St. Athanasius did seem often to stand alone against the lot of them. He wasn’t there for the dialogue. If you weren’t with him, you were against him, and he tended to label all opposition as “Arian” — even the opponents who also opposed Arius.

Through his long lifetime, he was steadfast and dogged. At his death, the world wondered how the argument would go forward. Who would take up the defense of Nicaea?

The man often called “The Athanasius of the West” is St. Hilary of “Pictavium” (“Poitiers” in modern France).

Raised in the old Roman religion, St. Hilary converted to Christianity as a young adult. He was a married man with a young daughter; but it seems that the whole family decided to commit their lives entirely to God. All three were active in the life of the Church. St. Hilary proved to be an effective teacher of the Nicene faith. When the office of bishop became vacant, the local people of Poitiers unanimously chose him.

He was like St. Athanasius in many ways. He championed the faith of the Council of Nicaea. He opposed Arianism and stood up to the Emperor Constantius. And he suffered exile for all this.

But St. Hilary’s methods and his virtues were very much his own — and they were quite distinct from those of his Egyptian colleague.

Far more than St. Athanasius, he was willing to engage the legitimate concerns of those who were uneasy with the Nicene doctrine.

He also strove to communicate in language that might persuade his opponents, and he was careful to avoid terms that might inflame or alienate them. When he wrote of the Trinity, for example, he avoided metaphors and images and confined himself to evidence from both Testaments of Sacred Scripture. All analogies failed when applied to the divine mysteries. But Scripture stood as the universally accepted record of God’s self-revelation.

When St. Hilary spoke of God, he strove for a dispassionate sobriety in his language. He preferred the “soundness of heavenly words” to “violent and headstrong preaching.”

During his exile, he traveled extensively. He brushed up on his Greek and read the works of theologians in the East. He met with theologians from various parties in the current disputes. And he genuinely tried to understand them.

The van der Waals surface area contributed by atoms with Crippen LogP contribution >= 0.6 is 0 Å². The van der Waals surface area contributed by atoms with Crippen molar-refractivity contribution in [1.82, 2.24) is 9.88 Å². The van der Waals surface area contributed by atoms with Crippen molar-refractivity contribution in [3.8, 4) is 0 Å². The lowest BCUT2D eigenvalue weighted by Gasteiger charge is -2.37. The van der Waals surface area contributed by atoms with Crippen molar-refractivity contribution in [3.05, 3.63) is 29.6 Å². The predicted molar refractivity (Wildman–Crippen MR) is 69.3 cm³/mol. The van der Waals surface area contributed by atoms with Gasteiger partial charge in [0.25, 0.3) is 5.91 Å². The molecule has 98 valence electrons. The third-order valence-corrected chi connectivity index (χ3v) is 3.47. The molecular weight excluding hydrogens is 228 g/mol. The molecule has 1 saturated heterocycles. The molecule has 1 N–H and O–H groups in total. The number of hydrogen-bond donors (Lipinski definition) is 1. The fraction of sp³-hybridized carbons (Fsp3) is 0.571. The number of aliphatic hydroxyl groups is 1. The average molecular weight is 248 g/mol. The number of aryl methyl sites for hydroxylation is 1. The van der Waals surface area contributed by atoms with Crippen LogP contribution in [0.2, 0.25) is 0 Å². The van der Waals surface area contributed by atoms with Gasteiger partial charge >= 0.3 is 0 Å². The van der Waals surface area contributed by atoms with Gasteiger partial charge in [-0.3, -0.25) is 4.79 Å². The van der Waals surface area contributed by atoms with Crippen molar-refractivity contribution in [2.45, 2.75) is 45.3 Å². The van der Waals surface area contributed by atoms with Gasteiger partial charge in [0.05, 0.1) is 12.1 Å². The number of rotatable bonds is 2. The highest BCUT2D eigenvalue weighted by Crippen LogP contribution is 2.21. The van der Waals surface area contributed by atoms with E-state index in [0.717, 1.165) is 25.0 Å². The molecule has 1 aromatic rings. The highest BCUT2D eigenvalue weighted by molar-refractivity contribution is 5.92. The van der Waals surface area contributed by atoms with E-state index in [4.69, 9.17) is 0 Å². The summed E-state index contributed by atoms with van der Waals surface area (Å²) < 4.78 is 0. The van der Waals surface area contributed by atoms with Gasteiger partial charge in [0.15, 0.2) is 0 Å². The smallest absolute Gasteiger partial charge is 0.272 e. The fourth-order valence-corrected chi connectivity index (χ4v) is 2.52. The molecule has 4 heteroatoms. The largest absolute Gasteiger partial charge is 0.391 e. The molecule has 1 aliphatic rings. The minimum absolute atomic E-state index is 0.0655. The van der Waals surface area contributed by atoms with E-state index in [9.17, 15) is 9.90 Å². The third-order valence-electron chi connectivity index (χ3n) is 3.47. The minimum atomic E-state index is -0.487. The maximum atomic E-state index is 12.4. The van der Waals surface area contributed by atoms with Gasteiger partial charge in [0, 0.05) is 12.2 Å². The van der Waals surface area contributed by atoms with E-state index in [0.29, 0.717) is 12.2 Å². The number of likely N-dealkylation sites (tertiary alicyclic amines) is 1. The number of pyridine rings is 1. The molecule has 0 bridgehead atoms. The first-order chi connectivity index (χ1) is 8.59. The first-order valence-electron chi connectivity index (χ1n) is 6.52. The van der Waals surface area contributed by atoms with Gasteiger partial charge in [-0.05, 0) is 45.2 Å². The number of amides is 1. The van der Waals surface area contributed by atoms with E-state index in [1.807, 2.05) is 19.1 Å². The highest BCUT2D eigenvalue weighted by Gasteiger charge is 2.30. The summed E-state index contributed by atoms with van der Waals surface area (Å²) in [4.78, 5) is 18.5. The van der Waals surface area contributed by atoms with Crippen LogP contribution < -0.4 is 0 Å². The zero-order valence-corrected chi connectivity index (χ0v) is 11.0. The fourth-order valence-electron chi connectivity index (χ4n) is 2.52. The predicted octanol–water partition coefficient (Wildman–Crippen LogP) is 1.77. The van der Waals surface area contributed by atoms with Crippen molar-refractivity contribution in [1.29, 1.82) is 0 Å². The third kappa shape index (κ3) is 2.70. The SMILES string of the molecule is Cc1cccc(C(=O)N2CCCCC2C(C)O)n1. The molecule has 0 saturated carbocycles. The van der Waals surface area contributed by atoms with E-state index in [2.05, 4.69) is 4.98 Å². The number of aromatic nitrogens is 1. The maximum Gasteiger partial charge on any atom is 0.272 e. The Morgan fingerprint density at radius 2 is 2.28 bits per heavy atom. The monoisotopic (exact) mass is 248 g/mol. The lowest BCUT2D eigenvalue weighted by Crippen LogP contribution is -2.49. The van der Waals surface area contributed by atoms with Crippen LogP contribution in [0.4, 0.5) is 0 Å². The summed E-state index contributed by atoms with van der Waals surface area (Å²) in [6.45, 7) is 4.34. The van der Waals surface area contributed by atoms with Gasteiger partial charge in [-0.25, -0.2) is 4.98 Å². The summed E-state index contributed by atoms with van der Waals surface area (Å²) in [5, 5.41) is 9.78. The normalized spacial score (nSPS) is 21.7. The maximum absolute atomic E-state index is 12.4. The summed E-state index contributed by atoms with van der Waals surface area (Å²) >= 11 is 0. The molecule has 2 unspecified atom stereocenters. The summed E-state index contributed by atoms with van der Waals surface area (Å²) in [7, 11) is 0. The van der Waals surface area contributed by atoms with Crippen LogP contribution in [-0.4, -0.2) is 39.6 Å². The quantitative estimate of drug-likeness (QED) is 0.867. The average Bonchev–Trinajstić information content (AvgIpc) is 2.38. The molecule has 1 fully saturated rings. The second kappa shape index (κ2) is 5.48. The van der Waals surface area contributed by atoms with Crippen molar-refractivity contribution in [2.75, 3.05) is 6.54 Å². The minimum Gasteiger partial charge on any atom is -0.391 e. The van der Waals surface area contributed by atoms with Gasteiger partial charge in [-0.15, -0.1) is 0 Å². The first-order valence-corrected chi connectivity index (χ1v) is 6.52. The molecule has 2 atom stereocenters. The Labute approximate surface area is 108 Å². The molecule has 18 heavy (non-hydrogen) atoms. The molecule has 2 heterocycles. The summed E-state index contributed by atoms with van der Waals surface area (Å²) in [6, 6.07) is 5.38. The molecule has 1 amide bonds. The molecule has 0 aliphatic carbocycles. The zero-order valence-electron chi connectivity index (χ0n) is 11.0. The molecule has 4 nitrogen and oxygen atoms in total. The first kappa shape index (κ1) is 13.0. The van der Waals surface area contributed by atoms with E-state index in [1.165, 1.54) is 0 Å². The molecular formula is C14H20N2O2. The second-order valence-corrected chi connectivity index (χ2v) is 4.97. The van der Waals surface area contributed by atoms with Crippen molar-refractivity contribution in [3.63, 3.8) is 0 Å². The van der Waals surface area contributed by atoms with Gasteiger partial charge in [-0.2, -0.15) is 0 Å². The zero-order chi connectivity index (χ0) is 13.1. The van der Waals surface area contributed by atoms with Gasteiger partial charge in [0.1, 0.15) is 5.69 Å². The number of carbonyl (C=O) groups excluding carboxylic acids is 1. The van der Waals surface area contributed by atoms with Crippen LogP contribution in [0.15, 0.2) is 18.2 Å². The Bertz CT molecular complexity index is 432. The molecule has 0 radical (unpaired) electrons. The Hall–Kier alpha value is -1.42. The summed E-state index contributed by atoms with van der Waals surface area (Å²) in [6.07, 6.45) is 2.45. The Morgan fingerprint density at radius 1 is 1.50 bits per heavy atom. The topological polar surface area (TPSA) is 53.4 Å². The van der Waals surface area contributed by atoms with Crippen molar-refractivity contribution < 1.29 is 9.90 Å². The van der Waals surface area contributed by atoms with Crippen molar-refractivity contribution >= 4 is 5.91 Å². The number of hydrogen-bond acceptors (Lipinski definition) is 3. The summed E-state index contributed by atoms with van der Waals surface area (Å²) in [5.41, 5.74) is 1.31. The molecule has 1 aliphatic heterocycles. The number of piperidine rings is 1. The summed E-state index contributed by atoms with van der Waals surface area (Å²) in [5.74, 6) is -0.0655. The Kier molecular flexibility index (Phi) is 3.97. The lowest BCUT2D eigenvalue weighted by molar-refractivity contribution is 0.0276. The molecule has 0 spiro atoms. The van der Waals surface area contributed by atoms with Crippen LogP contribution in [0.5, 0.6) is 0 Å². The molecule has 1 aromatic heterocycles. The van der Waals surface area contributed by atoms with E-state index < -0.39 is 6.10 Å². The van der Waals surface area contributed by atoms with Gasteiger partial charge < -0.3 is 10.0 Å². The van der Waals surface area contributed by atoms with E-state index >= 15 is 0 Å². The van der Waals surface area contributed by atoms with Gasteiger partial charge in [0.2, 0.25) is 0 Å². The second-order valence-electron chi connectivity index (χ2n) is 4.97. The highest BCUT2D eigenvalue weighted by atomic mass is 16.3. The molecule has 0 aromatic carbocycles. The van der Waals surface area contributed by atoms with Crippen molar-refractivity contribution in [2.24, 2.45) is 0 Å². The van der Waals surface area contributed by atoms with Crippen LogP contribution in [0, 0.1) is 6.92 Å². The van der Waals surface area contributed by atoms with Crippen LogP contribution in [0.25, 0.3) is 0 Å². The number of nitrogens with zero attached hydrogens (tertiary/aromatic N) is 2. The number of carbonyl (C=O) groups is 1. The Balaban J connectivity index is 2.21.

While he was living in Phrygia, he attended whatever local councils he could. The Eastern bishops recognized his brilliance and his goodwill, and they allowed him to participate fully, even though his own diocese was very far away.

St. Hilary was a brilliant builder of consensus. He was willing to work with people whose views were fundamentally different from his own. He strove to discern a common purpose and then make a common cause. He even collaborated with Arian bishops in common opposition to heresies that were far more radical.

In all of this he maintained his integrity. And, as friendly as he was, he never accommodated his language, as some bishops did, in order to give equal cover to Nicene orthodoxy and Arian heresy.

With clear teaching and merciful action, he was able to build a coalition and lay a solid foundation for Nicene orthodoxy in the West.

The idea of a Golden Age is largely illusory. The fourth century was a muddle of confused theologizing. Yet the confusion itself made possible a profound development of the faith, because of great teachers. Yes, we can learn from St. Athanasius in his courage and precision. But let us also learn from St. Hilary in the ways he brought about peace and consensus without compromising the truth.